[0054] Example 2 is the computer system of any or all previous examples wherein a characteristic of the user is used to generate the second query.

[0055] Example 3 is the computer system of any or all previous examples wherein the at least one additional field includes a short profile field.

[0056] Example 4 is the computer system of any or all previous examples wherein the short profile field includes organizational position field.

[0057] Example 5 is the computer system of any or all previous examples wherein the short profile field includes geographic location field.

[0058] Example 6 is the computer system of any or all previous examples wherein the short profile field includes an alias field.

[0059] Example 7 is the computer system of any or all previous examples and further comprising a ranking component configured to rank query results based on the characteristic and the at least one additional field.

[0060] Example 8 is the computer system of any or all previous examples wherein the ranking is based, at least in part, on organizational proximity between the user and people identified in the query results.

[0061] Example 9 is the computer system of any or all previous examples wherein the ranking is based, at least in part, on geographic proximity between the user and people identified in the query results.

[0062] Example 10 is the computer system of any or all previous examples wherein the query processing engine is further configured to selectively automatically execute a third query against all fields of the profile information if the second query result is empty, and return third query results.

[0063] Example 11 is the computer system of any or all previous examples and further comprising a ranking component configured to rank query results based on a characteristic of the user and at least one of the fields of the profile.

[0064] Example 12 is the computer system of any or all previous examples wherein the profile information includes at least one field selected from the group of fields consisting of a skills field, a tasks field, an experience field, an education field, an interests field, and a certifications field.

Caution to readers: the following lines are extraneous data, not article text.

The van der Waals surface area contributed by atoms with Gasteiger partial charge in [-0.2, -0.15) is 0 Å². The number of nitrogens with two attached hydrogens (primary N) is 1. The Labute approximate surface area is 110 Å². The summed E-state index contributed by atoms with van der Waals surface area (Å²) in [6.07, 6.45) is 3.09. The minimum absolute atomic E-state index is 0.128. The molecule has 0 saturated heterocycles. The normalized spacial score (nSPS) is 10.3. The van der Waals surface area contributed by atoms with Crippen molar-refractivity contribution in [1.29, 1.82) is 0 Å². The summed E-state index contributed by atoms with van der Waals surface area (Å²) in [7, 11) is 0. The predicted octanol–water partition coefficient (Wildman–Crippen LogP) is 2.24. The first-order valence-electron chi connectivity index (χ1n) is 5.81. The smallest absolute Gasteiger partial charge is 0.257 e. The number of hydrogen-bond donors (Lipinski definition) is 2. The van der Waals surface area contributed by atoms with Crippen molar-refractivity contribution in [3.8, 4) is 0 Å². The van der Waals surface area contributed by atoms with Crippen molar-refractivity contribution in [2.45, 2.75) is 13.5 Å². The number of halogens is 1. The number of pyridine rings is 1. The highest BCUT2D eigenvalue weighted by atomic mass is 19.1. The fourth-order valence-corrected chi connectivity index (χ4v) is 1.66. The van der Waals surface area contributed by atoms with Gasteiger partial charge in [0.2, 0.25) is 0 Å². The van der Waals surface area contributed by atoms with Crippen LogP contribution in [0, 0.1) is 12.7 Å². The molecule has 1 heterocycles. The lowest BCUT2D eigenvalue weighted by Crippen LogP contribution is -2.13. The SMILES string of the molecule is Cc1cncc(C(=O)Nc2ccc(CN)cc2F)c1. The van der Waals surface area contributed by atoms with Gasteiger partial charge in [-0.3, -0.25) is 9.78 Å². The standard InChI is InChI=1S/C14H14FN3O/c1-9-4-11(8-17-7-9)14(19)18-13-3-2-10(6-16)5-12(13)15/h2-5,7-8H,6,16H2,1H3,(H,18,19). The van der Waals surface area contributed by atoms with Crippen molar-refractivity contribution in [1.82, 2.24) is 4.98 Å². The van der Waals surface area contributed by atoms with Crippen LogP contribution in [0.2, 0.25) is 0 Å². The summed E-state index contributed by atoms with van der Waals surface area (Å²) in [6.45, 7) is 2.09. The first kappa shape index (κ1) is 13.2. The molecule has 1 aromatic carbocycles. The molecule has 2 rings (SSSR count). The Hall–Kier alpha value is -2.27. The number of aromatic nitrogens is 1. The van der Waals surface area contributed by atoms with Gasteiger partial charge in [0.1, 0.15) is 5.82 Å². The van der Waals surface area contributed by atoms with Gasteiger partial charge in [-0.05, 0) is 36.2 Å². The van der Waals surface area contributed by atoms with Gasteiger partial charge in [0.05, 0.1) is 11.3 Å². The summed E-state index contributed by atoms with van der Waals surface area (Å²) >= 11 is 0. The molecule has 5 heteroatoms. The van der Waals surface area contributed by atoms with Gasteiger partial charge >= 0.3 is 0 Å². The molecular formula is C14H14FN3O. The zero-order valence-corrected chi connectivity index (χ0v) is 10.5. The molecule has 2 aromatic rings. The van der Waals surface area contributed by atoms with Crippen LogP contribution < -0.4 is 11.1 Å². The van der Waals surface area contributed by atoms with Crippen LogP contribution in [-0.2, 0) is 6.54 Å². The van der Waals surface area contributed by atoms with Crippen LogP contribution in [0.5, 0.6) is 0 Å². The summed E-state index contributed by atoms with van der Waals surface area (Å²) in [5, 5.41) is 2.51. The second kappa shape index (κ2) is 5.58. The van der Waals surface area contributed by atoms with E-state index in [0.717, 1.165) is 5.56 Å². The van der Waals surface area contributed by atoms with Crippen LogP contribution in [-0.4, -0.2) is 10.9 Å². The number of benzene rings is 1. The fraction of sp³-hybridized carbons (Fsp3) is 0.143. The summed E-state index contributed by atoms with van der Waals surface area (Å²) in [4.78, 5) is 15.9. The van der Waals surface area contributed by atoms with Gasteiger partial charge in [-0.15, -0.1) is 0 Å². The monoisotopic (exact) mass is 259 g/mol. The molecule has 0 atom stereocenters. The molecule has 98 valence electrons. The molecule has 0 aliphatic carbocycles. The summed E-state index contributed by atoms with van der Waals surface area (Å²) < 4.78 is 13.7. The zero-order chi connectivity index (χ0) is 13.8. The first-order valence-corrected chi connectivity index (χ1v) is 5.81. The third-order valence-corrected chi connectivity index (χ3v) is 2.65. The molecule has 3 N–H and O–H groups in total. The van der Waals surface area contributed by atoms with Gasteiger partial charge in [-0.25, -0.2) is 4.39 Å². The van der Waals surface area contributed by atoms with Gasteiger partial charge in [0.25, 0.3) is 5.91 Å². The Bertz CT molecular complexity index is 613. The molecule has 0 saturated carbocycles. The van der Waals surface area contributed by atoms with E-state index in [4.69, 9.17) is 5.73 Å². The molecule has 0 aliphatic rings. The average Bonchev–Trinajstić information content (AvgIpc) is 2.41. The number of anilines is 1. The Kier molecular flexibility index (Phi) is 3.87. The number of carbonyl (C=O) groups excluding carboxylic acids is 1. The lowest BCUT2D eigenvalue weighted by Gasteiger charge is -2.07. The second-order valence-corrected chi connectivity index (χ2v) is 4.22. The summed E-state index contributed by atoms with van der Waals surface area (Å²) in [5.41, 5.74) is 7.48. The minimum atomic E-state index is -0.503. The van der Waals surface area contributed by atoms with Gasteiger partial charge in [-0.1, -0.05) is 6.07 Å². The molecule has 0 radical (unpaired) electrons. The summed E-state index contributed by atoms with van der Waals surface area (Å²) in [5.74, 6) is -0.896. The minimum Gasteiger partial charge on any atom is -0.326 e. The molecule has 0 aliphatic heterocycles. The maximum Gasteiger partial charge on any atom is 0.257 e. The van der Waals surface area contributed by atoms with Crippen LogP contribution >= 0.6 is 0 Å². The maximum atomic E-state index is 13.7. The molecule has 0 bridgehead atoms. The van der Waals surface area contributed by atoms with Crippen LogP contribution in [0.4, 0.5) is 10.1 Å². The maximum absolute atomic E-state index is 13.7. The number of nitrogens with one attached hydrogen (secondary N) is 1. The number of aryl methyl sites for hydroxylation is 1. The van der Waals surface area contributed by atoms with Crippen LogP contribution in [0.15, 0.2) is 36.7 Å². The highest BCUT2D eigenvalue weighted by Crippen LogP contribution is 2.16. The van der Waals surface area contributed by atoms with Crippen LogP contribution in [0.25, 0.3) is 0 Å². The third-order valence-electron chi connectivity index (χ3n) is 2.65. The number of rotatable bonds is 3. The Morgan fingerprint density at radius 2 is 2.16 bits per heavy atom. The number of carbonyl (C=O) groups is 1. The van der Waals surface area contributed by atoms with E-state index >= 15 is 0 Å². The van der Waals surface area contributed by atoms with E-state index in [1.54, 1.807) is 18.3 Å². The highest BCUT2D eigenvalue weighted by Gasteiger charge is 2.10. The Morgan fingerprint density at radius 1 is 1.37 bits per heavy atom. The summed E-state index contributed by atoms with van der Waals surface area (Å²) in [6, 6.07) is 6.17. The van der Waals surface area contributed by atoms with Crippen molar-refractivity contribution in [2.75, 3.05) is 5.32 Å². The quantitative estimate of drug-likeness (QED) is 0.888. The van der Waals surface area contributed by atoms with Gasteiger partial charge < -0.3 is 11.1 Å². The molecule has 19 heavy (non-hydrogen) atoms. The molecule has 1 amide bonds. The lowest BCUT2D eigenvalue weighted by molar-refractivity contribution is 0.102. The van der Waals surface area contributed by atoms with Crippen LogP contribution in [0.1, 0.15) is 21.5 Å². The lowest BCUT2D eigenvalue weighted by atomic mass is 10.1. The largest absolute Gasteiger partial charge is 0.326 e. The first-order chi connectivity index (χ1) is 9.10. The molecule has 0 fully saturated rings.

[0065] Example 13 a computer system that provides search functionality relative to people in an organization. The computer system includes a processor and a data store containing profile information relative to the people in the organization. A query processing engine is coupled to the processor and is configured to execute the query against the profile information in the data store and return a query result. A ranking component is configured to rank query results based on similarity between a characteristic of the user and the at least one non-name field in the profile information.

[0066] Example 14 is the computer system of any or all previous examples wherein the non-name field comprises an organizational position field.

[0067] Example 15 is the computer system of any or all previous examples wherein the non-name field comprises a geographical location field.

[0068] Example 16 is the computer system of any or all previous examples wherein the non-name field comprises a plurality of field including the geographical location field and an organizational position field.

[0069] Example 17 is a computer-implemented method of identifying people in an organization. The method includes receiving an input and executing a first query using the input against only a full name field in a database containing profile information of the people in the organization. A second query is selectively, automatically executed using the input against a plurality of fields in the database if the first query does not provide any results.

[0070] Example 18 is the computer-implemented method of any or all previous examples and further comprising selectively, automatically executing a third query against all field in the database is the second query does not provide any results.

[0071] Example 19 is the computer-implemented method of any or all previous examples and further comprising ranking query results based on proximity between a characteristic of a user that provided the name input and a non-name field in the database.

[0072] Example 20 is the computer-implemented method of any or all previous examples wherein the non-name field includes an organizational position field.

[0073] Although the subject matter has been described in language specific to structural features and/or methodological acts, it is to be understood that the subject matter defined in the appended claims is not necessarily limited to the specific features or acts described above. Rather, the specific features and acts described above are disclosed as example forms of implementing the claims.